We upped anchor from Tarempa after an official reception dinner thrown by the authorities here. This was similar to one we had in Las Palmas and in St Lucia on the ARC. Lots of difficult speeches, and daft awards. It was for the participants of the ‘Sail Malaysia’ rally, but Raymond, who was running the rally was happy for us to attend. He was also happy for us to go to the dinner barbecue the next day on the beach resort island of Pidi, just a few hours away.
Dementors, feeding on our hull. (video to follow)
So we stocked up with some last minute fruit and Veg, I bought 4 big bottles of the local version of Coke, you don’t see much coke here, and I remembered back to the ‘stop the war’ march I attended in London some time back in protest against Blair’s Iraq war, and there was a strong anti coke lobby there, an Arabic version of coke was on sale everywhere. I wondered if Indonesia, which is a very strict muslim country in many areas actually frowned on coke, and probably most American, and UK goods. I have noticed when asked where I am from, when I say England, I don’t get an enthusiastic interested kind of response, as I did in Malaysia. I’d like to say Ireland, and see how that goes down, but that would be fraudulent. So I bought the local version, just like coke in colour and fizziness, but the aftertaste is identical to the mouthwash my dentist uses, hideous. I wanted to give it away to passing fishermen, who would probably love it in these baking conditions, but with it being Ramadan and they are fasting, it might be rude. Tarempa is a fascinating town, it’s mostly built on stilts except for a few buildings hacked into the cliff walls.
The market is an interesting place to visit and pick up fresh food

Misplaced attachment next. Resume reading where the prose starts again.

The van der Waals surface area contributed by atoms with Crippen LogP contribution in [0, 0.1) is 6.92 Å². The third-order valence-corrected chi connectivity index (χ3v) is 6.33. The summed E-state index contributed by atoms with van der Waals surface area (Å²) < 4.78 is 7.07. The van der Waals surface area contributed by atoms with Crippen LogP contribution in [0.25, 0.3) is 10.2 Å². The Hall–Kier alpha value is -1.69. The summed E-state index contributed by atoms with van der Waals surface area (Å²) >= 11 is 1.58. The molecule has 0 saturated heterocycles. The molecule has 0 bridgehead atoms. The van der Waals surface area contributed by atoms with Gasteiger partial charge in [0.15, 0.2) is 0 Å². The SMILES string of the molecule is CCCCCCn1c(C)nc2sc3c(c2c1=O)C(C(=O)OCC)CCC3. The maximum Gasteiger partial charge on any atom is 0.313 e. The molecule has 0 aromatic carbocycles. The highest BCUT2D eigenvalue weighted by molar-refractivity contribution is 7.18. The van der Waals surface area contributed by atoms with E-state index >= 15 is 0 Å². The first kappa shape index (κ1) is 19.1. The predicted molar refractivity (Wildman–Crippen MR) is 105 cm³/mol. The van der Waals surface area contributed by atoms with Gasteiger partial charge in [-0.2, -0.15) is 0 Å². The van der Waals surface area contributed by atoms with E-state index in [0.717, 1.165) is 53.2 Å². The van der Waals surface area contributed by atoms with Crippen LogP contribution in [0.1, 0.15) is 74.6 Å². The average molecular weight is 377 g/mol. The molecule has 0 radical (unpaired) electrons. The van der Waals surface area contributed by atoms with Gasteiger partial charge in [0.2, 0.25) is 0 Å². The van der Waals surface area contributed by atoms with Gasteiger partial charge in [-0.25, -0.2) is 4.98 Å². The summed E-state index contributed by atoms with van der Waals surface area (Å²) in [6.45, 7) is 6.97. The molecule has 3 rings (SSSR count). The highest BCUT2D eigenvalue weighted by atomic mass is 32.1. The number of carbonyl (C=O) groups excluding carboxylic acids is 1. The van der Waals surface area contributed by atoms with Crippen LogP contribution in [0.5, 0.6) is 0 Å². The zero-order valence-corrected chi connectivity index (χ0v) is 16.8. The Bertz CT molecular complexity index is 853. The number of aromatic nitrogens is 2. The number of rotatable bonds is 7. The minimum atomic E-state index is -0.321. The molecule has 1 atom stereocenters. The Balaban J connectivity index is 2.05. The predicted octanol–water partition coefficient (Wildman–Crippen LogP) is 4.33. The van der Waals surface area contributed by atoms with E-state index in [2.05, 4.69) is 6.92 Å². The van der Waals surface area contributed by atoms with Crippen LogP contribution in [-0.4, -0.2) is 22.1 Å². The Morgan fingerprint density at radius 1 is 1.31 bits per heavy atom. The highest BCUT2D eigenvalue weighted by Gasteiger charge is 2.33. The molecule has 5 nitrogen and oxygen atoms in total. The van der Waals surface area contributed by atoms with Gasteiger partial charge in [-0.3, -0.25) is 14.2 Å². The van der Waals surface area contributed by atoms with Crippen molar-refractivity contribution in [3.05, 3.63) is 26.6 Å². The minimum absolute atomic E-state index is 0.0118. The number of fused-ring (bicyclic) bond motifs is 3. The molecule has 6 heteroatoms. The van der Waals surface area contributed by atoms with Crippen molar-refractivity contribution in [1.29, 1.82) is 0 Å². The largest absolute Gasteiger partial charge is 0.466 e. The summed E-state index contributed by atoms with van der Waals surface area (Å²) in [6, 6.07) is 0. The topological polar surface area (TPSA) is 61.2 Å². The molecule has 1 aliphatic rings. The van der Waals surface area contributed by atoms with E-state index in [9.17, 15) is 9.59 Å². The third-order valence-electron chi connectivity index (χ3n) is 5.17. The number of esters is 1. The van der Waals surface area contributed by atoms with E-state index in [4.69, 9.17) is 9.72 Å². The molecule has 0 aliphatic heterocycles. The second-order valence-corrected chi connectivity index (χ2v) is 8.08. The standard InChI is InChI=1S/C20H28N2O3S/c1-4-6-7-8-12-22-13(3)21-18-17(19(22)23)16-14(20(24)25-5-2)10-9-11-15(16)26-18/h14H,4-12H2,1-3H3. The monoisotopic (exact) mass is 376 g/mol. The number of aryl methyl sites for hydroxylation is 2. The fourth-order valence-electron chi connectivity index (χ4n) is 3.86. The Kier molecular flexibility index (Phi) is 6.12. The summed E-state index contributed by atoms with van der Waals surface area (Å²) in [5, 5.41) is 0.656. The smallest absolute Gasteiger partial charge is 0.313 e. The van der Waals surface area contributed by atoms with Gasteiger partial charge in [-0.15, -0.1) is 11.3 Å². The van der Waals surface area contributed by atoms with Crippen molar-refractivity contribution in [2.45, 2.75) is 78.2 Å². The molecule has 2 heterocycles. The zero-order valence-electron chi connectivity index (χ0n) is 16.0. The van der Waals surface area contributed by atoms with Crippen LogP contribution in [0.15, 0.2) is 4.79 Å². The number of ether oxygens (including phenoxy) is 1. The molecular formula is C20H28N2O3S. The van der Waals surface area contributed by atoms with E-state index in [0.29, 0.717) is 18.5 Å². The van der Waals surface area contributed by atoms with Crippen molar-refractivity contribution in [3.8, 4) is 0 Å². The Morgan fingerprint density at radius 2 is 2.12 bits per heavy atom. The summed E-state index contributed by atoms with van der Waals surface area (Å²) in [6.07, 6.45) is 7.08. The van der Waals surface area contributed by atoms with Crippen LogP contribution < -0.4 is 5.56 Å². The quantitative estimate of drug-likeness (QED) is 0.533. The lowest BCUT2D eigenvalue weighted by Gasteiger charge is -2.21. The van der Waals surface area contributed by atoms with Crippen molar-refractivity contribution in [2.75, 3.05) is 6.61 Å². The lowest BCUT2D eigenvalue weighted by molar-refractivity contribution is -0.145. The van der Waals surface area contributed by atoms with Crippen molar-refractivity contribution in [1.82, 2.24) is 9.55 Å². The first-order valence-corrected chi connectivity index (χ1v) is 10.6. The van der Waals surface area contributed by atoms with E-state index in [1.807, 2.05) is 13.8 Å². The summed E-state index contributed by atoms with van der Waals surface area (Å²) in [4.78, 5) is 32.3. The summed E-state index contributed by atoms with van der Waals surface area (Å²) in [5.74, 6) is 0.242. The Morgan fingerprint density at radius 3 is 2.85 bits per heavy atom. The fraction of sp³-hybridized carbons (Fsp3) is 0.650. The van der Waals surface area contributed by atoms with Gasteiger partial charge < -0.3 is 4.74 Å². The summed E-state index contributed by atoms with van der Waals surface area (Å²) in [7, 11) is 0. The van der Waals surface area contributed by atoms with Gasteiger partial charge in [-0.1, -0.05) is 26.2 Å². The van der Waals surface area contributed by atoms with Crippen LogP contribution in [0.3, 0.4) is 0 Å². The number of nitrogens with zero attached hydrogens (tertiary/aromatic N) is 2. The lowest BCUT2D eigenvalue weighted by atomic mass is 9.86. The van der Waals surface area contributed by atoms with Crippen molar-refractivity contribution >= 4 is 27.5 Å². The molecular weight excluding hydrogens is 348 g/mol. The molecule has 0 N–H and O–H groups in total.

Twilight zone or Dr Who?
So off we set, down a channel between several large islands to the barbecue location.The route was strewn with dangerous coral. The first one was right in the middle of the channel and very shallow and very obvious. We had to motor towards it, then turn left to avoid it. It was ten minutes away when Kathy and I started our ‘heated debate’ about the best way to look for coral and to signal to each other what to do about it. We honed in on the difference between ‘having the sun behind you’ and ‘having your back to the sun’, which to me seemed identical, but to Kathy, one was quite clear, the other not. At some point during this debate, I remembered we needed to look out for the reef ahead, and sure enough, there it was just about to pass under our bowsprit. Crikey cor Blimey, I thought, full astern, hard to port, and we missed it, we probably had a good minute or two before disaster, but we both felt a bit stupid after that. I set the course for the correct way around the reef and all was fine. However, a couple of local guys in a small fishing boat must have been horrified to see us motoring at full speed to our demise, and had sped over to try and avert another shipwreck. On arriving they insisted we follow them, and for the next hour we weaved in and out of large patches of coral until we emerged on the other side of the island safely. We didn’t really need them, as the course they led us through, was almost identical to the one we had plotted, but it was ever so kind of them to help. The guy below didn’t pay attention eitherAnother sobering experience.